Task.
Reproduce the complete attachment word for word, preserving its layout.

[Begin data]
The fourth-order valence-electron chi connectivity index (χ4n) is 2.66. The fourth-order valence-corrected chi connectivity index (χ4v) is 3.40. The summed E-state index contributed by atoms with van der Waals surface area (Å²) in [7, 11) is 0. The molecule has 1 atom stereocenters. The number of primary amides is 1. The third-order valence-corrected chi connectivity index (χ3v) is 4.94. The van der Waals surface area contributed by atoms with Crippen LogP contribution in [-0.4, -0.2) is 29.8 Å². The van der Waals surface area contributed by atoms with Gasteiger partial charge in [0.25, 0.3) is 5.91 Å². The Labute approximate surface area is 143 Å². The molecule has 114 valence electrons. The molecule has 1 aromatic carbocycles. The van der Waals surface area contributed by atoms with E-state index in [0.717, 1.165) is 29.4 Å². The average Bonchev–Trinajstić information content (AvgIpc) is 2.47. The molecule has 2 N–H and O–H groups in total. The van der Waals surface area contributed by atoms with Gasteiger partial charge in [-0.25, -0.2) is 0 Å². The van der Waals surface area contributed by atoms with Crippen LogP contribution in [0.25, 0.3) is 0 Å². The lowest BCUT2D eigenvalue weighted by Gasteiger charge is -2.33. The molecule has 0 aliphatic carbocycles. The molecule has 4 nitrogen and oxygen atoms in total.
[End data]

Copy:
The fourth-order valence-electron chi connectivity index (χ4n) is 2.66. The fourth-order valence-corrected chi connectivity index (χ4v) is 3.40. The summed E-state index contributed by atoms with van der Waals surface area (Å²) in [7, 11) is 0. The molecule has 1 atom stereocenters. The number of primary amides is 1. The third-order valence-corrected chi connectivity index (χ3v) is 4.94. The van der Waals surface area contributed by atoms with Crippen LogP contribution in [-0.4, -0.2) is 29.8 Å². The van der Waals surface area contributed by atoms with Gasteiger partial charge in [0.25, 0.3) is 5.91 Å². The Labute approximate surface area is 143 Å². The molecule has 114 valence electrons. The molecule has 1 aromatic carbocycles. The van der Waals surface area contributed by atoms with E-state index in [0.717, 1.165) is 29.4 Å². The average Bonchev–Trinajstić information content (AvgIpc) is 2.47. The molecule has 2 N–H and O–H groups in total. The van der Waals surface area contributed by atoms with Gasteiger partial charge in [-0.25, -0.2) is 0 Å². The van der Waals surface area contributed by atoms with Crippen LogP contribution in [0.25, 0.3) is 0 Å². The lowest BCUT2D eigenvalue weighted by Gasteiger charge is -2.33. The molecule has 0 aliphatic carbocycles. The molecule has 4 nitrogen and oxygen atoms in total.